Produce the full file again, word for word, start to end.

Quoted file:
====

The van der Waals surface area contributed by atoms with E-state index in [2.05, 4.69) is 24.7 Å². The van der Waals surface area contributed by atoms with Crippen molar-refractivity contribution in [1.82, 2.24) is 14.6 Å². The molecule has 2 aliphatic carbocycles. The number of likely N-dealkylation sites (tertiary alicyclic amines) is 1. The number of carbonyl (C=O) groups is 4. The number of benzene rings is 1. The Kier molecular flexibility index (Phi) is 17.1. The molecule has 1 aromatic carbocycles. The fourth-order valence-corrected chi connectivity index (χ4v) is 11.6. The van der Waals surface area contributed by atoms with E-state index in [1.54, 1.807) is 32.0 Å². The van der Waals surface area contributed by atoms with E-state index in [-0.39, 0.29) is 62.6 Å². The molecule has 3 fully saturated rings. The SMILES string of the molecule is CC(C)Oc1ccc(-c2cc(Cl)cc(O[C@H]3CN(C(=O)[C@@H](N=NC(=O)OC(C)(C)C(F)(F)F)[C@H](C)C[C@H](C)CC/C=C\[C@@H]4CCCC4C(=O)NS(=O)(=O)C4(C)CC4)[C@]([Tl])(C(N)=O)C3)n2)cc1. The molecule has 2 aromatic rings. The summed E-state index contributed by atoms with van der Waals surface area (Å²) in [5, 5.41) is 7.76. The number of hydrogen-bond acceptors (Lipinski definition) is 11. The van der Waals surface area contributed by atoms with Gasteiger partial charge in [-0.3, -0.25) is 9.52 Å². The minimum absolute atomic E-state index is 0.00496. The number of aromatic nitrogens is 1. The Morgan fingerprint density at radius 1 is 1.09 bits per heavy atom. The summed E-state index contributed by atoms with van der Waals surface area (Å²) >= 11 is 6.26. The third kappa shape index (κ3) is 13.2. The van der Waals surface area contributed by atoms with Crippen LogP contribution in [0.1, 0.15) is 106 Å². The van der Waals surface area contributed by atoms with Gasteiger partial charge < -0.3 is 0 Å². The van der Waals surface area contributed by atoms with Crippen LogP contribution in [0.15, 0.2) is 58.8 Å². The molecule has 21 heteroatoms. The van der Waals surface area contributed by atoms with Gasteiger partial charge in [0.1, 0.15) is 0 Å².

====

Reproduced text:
The van der Waals surface area contributed by atoms with E-state index in [2.05, 4.69) is 24.7 Å². The van der Waals surface area contributed by atoms with Crippen molar-refractivity contribution in [1.82, 2.24) is 14.6 Å². The molecule has 2 aliphatic carbocycles. The number of likely N-dealkylation sites (tertiary alicyclic amines) is 1. The number of carbonyl (C=O) groups is 4. The number of benzene rings is 1. The Kier molecular flexibility index (Phi) is 17.1. The molecule has 1 aromatic carbocycles. The fourth-order valence-corrected chi connectivity index (χ4v) is 11.6. The van der Waals surface area contributed by atoms with E-state index in [1.54, 1.807) is 32.0 Å². The van der Waals surface area contributed by atoms with E-state index in [-0.39, 0.29) is 62.6 Å². The molecule has 3 fully saturated rings. The SMILES string of the molecule is CC(C)Oc1ccc(-c2cc(Cl)cc(O[C@H]3CN(C(=O)[C@@H](N=NC(=O)OC(C)(C)C(F)(F)F)[C@H](C)C[C@H](C)CC/C=C\[C@@H]4CCCC4C(=O)NS(=O)(=O)C4(C)CC4)[C@]([Tl])(C(N)=O)C3)n2)cc1. The molecule has 2 aromatic rings. The summed E-state index contributed by atoms with van der Waals surface area (Å²) in [5, 5.41) is 7.76. The number of hydrogen-bond acceptors (Lipinski definition) is 11. The van der Waals surface area contributed by atoms with Gasteiger partial charge in [-0.3, -0.25) is 9.52 Å². The minimum absolute atomic E-state index is 0.00496. The number of aromatic nitrogens is 1. The Morgan fingerprint density at radius 1 is 1.09 bits per heavy atom. The summed E-state index contributed by atoms with van der Waals surface area (Å²) >= 11 is 6.26. The third kappa shape index (κ3) is 13.2. The van der Waals surface area contributed by atoms with Crippen LogP contribution in [0.1, 0.15) is 106 Å². The van der Waals surface area contributed by atoms with Gasteiger partial charge < -0.3 is 0 Å². The van der Waals surface area contributed by atoms with Crippen LogP contribution in [0.15, 0.2) is 58.8 Å². The molecule has 21 heteroatoms. The van der Waals surface area contributed by atoms with Gasteiger partial charge in [0.1, 0.15) is 0 Å².